There must be a Sir Humphrey Appleby clone in Canberra, someone telling any meddlesome new minister or incoming administration, “whatever you do, don’t lay a finger on that golden goose!”

That golden goose is the hundreds of millions of dollars the corporate regulator rakes in each year for the federal government, roughly half of which is said to be remitted to the states in compensation for disbanding the state regulators in the 1980s.

This antipodean Appleby runs a tight ship. Last year, the Australian Securities and Investments Commission’s collection for Canberra shot up from $640 million to $685 million while expenses edged higher by just $4 million to $72.5 million.

On the income front, they charge the highest fees in the world for the public to access a page of public information. On the expenses front, they do not prosecute too often. Courts and lawyers cost too much.

If this was the police force, they would be chasing one in 25 murderers – those who were easy to catch, could not afford a good lawyer and had high media value.

With the notable exception of the National Party firebrand John Williams, the senator who headed the insolvency inquiry and wants ASIC decommissioned for incompetence, few in Canberra are wont to rock the boat.

Yet, while a good old media “crackdown” here, a white paper there, and the odd prosecution has hitherto kept the regulator on the asset side of the political ledger, a liability now looms large.

Down the parliamentary corridor, into the lower house and across the aisle from the commission’s arch Canberra critic Williams, the new parliamentary secretary to the Treasury, Bernie Ripoll, eased into his new chair, post ministry-reshuffle, with a rude awakening this week.

ASIC’s compliance regime is a complete schemozzle – “a national disgrace”, as the University of NSW academic and the regulation and disclosure specialist Jeffrey Knapp puts it.

Clive Palmer and Gina Rinehart, two billionaire Liberal supporters, big minerals extractors and critics of the government, were not even bothering to file financial reports for their flagship companies.

The floodgates opened. BusinessDay ran a list online yesterday, of prominent multinational companies and other large corporations with big government contracts that were either late in filing or had not bothered at all.

We are talking detention centre operator Serco, prison operators Australian Correctional Facilities and G4S Custodial Services, lottery provider Intralot Australia, Reed Constructions, Thiess and three water contractors, United Water International, Veolia Water and Suez Environnement.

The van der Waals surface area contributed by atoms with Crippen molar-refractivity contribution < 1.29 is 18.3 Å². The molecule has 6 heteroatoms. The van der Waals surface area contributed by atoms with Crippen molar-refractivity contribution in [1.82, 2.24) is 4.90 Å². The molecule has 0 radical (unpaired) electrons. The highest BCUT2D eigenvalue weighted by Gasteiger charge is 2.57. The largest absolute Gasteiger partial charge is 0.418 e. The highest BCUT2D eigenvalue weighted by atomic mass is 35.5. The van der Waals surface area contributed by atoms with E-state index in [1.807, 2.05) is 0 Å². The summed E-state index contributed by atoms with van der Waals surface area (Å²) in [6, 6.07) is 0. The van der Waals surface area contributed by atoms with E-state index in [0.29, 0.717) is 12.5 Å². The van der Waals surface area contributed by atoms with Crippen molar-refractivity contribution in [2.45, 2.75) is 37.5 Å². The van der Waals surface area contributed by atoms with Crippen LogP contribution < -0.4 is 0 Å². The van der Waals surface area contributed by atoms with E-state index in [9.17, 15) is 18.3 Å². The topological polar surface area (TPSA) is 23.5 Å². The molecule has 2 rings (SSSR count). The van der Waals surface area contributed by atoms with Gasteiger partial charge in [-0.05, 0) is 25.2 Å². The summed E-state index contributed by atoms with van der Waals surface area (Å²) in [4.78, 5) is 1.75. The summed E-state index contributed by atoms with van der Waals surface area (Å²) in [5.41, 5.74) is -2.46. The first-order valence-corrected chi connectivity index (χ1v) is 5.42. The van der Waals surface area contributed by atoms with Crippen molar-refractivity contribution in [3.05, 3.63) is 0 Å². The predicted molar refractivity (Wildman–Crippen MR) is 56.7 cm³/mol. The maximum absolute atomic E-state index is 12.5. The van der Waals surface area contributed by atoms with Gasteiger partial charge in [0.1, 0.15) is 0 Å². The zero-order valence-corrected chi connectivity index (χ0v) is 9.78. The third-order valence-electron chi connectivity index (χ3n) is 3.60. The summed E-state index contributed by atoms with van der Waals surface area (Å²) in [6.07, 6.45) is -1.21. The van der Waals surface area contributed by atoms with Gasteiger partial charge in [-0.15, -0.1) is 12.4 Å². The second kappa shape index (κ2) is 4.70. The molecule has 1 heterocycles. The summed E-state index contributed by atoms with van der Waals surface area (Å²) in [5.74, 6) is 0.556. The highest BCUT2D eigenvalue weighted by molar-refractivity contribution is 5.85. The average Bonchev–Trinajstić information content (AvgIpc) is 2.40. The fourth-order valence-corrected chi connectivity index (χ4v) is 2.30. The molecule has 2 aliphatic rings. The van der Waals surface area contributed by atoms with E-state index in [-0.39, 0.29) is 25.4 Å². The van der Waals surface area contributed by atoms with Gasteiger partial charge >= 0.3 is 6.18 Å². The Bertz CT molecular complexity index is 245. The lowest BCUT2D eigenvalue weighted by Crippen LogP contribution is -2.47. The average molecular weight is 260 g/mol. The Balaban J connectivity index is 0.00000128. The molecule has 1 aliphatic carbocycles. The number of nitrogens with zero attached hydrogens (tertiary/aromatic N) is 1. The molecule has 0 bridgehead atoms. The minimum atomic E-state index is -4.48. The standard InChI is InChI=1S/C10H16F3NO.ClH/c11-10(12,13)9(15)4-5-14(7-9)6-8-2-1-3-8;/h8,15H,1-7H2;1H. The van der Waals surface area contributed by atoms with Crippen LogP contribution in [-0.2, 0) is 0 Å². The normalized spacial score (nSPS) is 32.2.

The Corporations Act was being broken or ignored at every turn, by big names. What was going on at the small end of town? Total chaos?

“The financial reporting omissions and irregularities relate to some of Australia’s most economically or politically important companies,” Knapp said yesterday. “The accounting profession, ASIC’s so-called co-regulator, has also let down the public. The big accounting firms know the laws of financial reporting and they have an obligation to see that their private clients comply with those laws.”

The rampant failure in governance is an embarrassment that can hardly be ignored. It needs to be cleaned up before it erodes the integrity and authority of government and its agencies .

Serco Australia, which has a billion-dollar detention centre deal with the government, doubled its net profit to $40 million the year before last.

However, it cannot manage to comply with the Corporations Act and file its accounts on time. And this is the local arm of a top 100 company listed on the London Stock Exchange.

Among the raft of multinationals toting government contracts, some, such as Serco, are chronic late filers. Others have failed to lodge accounts at all. Many operate in sensitive industries such as gambling, water, prisons, transport and health.

“The failure of Rinehart and Palmer companies to file accounts with ASIC in a timely manner is just the tip of the iceberg,” a source who monitors compliance with government contractors said.

“I am aware of literally hundreds of large proprietary companies that should file within four months of year-end but either do not file at all or are late in filing.”

Australian Correctional Facilities, which runs Port Phillip prison in Victoria, has not lodged accounts for three years.

The Victorian lottery services provider Intralot Australia is regularly months late.

Veolia Water and United Water International have two years of missing accounts apiece, and another foreign beneficiary of government water contracts, the Australian holding company for French Suez Group in Australia, is constantly late by months.

One of the reasons the disclosure laws are in place is to protect creditors and staff of big private companies. Reed Constructions Australia, for instance, had not lodged last year’s accounts until this week. They were five months late and, in the meantime, the company had hit the wall, leaving its creditors in the lurch despite having booked substantial revenues from the government’s school building program.

The thousands of sub-contractors owed about $80 million by Reed could have prepared for the worst five months ago had the company been forced to comply with the disclosure laws.

The clear message for Canberra is that large sections of the business community, including the big audit companies, do not take the law too seriously.

Perhaps Sir Humphrey could ride to the rescue with a quiet suggestion that travesty be turned into a triumph by lifting penalty rates for late filers and making some money out of it. The joke might soon wear thin.